News Release

National parks preserve more than species

Study of Costa Rican rainforest shows national parks are more resilient than expected

Peer-Reviewed Publication

Rice University

Lydia Beaudrot, Rice University

image: Lydia Beaudrot is an assistant professor of biosciences at Rice University. view more 

Credit: Jeff Fitlow/Rice University

HOUSTON - (Sept. 9, 2020) - National parks are safe havens for endangered and threatened species, but an analysis by Rice University data scientists finds parks and protected areas can preserve more than species.

In a study published online this week in the journal Biotropica, Rice ecologists and data scientists Daniel Gorczynski and Lydia Beaudrot used thousands of camera trap photos to assess the large mammal diversity in the protected rainforest of Costa Rica's Braulio Carrillo National Park.

In wildlife conservation, diversity often refers to the variety of species in an ecosystem. But ecologists also study functional diversity, the abundance and variation of traits like body size, diet and reproductive rate. Trait diversity can be measured independent of species diversity and provide additional insight about the overall health of an ecosystem.

In the study, Gorczynski and Beaudrot analyzed more than 4,200 photos of mammals taken in the park between 2007 and 2014 and found the diversity of mammal traits within the park did not decline, despite deforestation that fragmented the forests on more than half of the surrounding private lands.

"It is a bit of a surprise," said Gorczynski, a Ph.D. student in Rice's Department of Biosciences. "Previous studies in other places have shown that trait diversity is more sensitive to human disturbance than species diversity. Trait diversity can decline more quickly than species diversity, both in cases where species go extinct and where they don't."

There were no mammal extinctions in Braulio Carrillo during the eight years of the study, and Beaudrot, an assistant professor of biosciences at Rice, said the trait analysis revealed a level of functional redundancy that could allow the park's ecosystem to continue functioning even if some of its mammals go extinct in the future.

"It's well-established that national parks preserve species, and our results show national parks can be more resilient than expected, at least over the time period we examined," she said.

Beaudrot said the results are encouraging, but she said it would be a mistake to assume that all national parks are as resilient as Braulio Carrillo.

"This shows what's possible, but the situation could be very different at other parks or over longer time periods," she said. "We need comparable studies for other parks, other protected areas and nonprotected areas.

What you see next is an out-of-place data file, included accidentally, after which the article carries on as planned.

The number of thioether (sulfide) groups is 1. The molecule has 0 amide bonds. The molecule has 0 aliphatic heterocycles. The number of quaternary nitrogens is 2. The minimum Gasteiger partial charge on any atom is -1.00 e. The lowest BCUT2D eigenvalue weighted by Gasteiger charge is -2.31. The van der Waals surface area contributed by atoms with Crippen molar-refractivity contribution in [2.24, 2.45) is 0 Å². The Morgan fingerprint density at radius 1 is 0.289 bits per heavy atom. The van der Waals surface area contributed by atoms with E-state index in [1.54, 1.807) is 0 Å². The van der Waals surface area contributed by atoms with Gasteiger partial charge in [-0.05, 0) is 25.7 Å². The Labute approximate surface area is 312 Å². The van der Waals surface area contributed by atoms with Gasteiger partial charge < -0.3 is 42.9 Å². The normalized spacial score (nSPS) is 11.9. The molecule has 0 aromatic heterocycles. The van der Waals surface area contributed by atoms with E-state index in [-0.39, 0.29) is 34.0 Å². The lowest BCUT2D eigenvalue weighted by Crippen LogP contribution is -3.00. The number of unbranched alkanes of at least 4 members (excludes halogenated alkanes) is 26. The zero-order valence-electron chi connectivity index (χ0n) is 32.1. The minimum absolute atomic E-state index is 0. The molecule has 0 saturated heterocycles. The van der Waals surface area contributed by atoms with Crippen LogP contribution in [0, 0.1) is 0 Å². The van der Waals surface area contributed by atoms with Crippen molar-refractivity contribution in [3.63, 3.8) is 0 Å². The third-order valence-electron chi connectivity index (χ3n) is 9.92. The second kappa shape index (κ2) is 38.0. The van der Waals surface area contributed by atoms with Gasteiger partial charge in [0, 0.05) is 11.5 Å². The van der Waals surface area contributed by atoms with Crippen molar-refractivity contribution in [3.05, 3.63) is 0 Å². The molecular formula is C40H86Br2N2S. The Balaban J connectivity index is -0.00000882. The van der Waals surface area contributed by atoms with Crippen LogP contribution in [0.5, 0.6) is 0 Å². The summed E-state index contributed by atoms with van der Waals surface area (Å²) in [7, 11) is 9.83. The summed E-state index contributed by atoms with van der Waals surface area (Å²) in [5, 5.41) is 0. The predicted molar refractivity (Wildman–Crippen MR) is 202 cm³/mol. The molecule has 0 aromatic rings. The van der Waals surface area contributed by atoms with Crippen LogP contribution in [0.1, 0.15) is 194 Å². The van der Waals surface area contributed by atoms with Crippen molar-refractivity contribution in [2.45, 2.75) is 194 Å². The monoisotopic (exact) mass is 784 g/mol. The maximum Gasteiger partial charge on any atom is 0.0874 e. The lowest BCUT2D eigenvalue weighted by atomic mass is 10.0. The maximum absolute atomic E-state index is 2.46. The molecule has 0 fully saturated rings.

"This is an area where data science can make a difference," she said. "Some of the data needed to make those comparisons are already available."


The study used photos from the Tropical Ecology Assessment and Monitoring (TEAM) Network, which has operated a camera-trap network covering more than one-third of Braulio Carrillo since 2007. Analyzed species included jaguar, ocelot and other cats, tapir, tayra, coati, racoon, javelina, deer, opossum and a number of rodents.

TEAM has monitored long-term trends in tropical biodiversity with data from 17 sites in Africa, Asia, Central America and South America. TEAM is currently a member of the wildlife monitoring partnership Wildlife Insights and was established by Conservation International, the Smithsonian Institution and the Wildlife Conservation Society.

The research was supported by the Gordon and Betty Moore Foundation, HP, the Northrop Grumman Foundation and other donors.

Links and resources:

The DOI of the Biotropica paper is: 10.1111/btp.12844

A copy of the paper is available at:

High-resolution IMAGES are available for download at:
CAPTION: A jaguar photographed in Braulio Carrillo National Park, Costa Rica, by a Tropical Ecology Assessment and Monitoring (TEAM) Network camera trap. (Photo courtesy of the TEAM Network)
CAPTION: A jaguar photographed in Braulio Carrillo National Park, Costa Rica, by a Tropical Ecology Assessment and Monitoring (TEAM) Network camera trap. (Photo courtesy of the TEAM Network)
CAPTION: An agouti photographed in Braulio Carrillo National Park, Costa Rica, by a Tropical Ecology Assessment and Monitoring (TEAM) Network camera trap. (Photo courtesy of the TEAM Network)
CAPTION: Daniel Gorczynski (Photo courtesy of Rice University)
CAPTION: Lydia Beaudrot (Photo by Jeff Fitlow/Rice University)

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Located on a 300-acre forested campus in Houston, Rice University is consistently ranked among the nation's top 20 universities by U.S. News & World Report. Rice has highly respected schools of Architecture, Business, Continuing Studies, Engineering, Humanities, Music, Natural Sciences and Social Sciences and is home to the Baker Institute for Public Policy. With 3,962 undergraduates and 3,027 graduate students, Rice's undergraduate student-to-faculty ratio is just under 6-to-1. Its residential college system builds close-knit communities and lifelong friendships, just one reason why Rice is ranked No. 1 for quality of life and No. 1 for lots of race/class interaction by the Princeton Review. Rice is also rated as a best value among private universities by Kiplinger's Personal Finance.

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